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Saints Francisco (1908-1919) and Jacinta Marto (1910-1920) 

Francisco and Jacinta, brother and sister, were born in the hamlet of Aljustrel,
in the province of Fatima, Portugal.



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Their parents, Manuel Marto and Olimpia de Jesus, had altogether ten children, of which the little seers were the eighth and ninth.

Francisco was a good-looking, sturdy lad, of a calm, retiring disposition. Jacinta was a pretty girl, with a spritely temperament, and just a bit spoiled.

At the time of the apparitions they were nine and seven years old, respectively. Their cousin, Lucia dos Santos, was ten years old.

Together with Lucia they thrice saw the Angel of Portugal in 1916. When Our Lady appeared on May 13, 1917 at Cova da Iria, Fatima, Lucia was the one to speak to the apparition, Francisco could see but not hear, and Jacinta could see and hear.

On the second apparition of June 13, when the children asked about going to heaven, Our Lady told them that Francisco and Jacinta would be going soon, while Lucia was to stay on earth a while. She added that Francisco would have to say many rosaries.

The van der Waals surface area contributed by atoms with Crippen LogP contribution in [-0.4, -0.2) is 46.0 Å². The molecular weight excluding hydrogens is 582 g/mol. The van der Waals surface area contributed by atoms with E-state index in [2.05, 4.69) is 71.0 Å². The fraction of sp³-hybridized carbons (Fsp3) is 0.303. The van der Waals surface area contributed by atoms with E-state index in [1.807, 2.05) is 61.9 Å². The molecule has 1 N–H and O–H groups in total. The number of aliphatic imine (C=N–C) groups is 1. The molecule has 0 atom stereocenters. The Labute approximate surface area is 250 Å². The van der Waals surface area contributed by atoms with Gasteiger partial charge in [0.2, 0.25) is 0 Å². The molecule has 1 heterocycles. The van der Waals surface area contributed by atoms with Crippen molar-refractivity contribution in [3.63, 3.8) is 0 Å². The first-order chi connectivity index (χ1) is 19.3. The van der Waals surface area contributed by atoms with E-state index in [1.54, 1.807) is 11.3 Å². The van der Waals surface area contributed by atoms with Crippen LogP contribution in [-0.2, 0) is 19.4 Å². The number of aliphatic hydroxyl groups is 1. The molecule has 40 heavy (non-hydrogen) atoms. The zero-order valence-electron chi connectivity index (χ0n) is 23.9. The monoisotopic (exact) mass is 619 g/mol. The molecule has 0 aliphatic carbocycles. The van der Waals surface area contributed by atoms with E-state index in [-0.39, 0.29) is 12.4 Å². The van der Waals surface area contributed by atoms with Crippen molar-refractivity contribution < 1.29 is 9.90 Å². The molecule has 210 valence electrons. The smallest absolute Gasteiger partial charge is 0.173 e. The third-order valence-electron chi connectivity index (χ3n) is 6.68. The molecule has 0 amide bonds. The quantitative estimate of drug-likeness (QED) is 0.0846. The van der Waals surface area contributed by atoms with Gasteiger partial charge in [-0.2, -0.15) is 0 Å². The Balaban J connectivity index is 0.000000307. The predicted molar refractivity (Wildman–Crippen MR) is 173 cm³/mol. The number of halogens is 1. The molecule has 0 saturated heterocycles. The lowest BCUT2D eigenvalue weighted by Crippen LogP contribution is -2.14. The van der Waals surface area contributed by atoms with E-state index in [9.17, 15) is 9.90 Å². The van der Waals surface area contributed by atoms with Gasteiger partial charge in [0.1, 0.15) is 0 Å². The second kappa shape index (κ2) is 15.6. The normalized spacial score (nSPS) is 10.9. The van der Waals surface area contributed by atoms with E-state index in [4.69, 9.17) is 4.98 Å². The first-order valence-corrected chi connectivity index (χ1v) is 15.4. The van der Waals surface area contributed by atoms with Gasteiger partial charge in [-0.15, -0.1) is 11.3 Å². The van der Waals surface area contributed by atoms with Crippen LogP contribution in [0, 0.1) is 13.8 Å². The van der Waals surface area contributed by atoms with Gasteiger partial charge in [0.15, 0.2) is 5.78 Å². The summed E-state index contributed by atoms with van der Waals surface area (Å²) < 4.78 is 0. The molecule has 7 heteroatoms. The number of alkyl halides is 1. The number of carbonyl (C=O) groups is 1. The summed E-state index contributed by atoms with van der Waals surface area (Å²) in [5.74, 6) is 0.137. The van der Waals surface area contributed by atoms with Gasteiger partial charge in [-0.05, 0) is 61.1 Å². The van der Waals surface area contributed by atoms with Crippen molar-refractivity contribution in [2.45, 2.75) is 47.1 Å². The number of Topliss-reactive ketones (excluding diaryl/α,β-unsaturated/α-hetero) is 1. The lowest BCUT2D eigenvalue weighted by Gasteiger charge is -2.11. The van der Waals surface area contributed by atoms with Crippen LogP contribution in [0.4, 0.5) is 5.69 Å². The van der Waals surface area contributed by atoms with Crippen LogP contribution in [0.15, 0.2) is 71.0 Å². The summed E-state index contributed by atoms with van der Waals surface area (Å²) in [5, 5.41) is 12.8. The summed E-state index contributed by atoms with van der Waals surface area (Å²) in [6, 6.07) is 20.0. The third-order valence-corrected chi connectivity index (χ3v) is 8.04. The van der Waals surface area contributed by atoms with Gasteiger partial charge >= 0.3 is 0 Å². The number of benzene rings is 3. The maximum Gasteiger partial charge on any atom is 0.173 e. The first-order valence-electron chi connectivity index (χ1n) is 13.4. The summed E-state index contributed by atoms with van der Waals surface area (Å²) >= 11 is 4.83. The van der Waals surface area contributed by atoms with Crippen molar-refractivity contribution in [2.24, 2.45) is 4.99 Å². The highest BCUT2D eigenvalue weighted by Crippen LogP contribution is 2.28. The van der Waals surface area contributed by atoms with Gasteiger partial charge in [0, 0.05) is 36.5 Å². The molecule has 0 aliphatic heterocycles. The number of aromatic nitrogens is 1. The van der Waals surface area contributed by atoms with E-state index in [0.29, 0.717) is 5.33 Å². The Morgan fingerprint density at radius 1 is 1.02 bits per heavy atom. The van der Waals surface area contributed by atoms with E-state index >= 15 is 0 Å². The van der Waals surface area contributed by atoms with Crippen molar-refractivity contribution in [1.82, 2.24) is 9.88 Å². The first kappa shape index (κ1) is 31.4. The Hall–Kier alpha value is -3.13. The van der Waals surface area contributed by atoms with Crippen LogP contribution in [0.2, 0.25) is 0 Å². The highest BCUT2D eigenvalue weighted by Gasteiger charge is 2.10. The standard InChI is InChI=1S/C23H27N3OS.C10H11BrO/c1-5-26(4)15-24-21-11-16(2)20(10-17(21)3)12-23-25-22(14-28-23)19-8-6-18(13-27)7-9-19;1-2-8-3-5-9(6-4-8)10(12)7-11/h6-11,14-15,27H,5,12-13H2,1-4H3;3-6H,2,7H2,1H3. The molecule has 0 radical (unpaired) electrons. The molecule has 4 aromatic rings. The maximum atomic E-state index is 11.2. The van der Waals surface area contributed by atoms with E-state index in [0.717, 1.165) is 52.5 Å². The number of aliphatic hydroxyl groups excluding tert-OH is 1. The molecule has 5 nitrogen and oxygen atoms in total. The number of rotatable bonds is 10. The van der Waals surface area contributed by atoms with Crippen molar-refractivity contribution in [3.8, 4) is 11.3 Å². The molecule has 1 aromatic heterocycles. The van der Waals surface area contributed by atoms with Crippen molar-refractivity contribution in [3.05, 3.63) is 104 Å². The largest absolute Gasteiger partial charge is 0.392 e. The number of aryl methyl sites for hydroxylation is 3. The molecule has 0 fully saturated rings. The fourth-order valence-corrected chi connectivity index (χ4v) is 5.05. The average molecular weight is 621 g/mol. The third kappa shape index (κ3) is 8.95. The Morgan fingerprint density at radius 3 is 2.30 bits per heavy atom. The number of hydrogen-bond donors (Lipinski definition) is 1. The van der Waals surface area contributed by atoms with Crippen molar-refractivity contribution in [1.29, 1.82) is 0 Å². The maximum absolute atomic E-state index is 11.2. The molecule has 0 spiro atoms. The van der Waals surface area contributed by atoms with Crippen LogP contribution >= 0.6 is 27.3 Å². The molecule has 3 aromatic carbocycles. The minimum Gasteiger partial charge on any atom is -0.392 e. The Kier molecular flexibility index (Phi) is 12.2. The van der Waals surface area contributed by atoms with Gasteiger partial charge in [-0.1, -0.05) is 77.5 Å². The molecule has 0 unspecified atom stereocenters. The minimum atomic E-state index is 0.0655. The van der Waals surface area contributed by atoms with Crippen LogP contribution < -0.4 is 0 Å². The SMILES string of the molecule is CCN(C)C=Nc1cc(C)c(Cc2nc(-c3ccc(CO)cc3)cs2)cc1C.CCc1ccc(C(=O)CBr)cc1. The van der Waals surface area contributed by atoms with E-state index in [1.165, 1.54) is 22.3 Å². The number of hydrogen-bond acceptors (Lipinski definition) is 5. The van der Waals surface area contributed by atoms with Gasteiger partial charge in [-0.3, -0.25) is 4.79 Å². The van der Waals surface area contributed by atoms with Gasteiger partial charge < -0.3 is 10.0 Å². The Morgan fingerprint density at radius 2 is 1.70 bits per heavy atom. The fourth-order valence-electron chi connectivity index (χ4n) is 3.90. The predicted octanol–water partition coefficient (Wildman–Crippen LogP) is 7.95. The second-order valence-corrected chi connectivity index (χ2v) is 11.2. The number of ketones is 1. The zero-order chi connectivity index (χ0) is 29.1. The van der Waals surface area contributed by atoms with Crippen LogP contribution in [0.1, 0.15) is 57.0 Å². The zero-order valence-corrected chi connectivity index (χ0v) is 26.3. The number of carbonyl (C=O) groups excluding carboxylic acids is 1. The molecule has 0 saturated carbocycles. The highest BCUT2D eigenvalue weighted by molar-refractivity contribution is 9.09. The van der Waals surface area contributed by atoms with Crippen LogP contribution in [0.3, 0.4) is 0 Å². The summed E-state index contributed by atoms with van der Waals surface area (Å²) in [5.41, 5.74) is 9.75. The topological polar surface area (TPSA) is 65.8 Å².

Between this information, and Our Lady’s insistence on reparation to Our Lord for so much offense, and prayer and sacrifices to help save the souls of poor sinners, the two youngest seers embarked on a rare program of holiness, culminating in their beatification in 2000.

Indeed, brother and sister were not beatified for having seen Our Lady, albeit the greatness of such a grace, but because, taking the heavenly invitation seriously, they attained heroic sanctity.

Francisco, though good and simple, obviously had some significant fault or faults for which to atone. On hearing from Lucia that Our Lady had said that he would have to say many rosaries to go to heaven, without the least trace of resentment he exclaimed: “O, my dear Our Lady, I will say as many rosaries as you want!”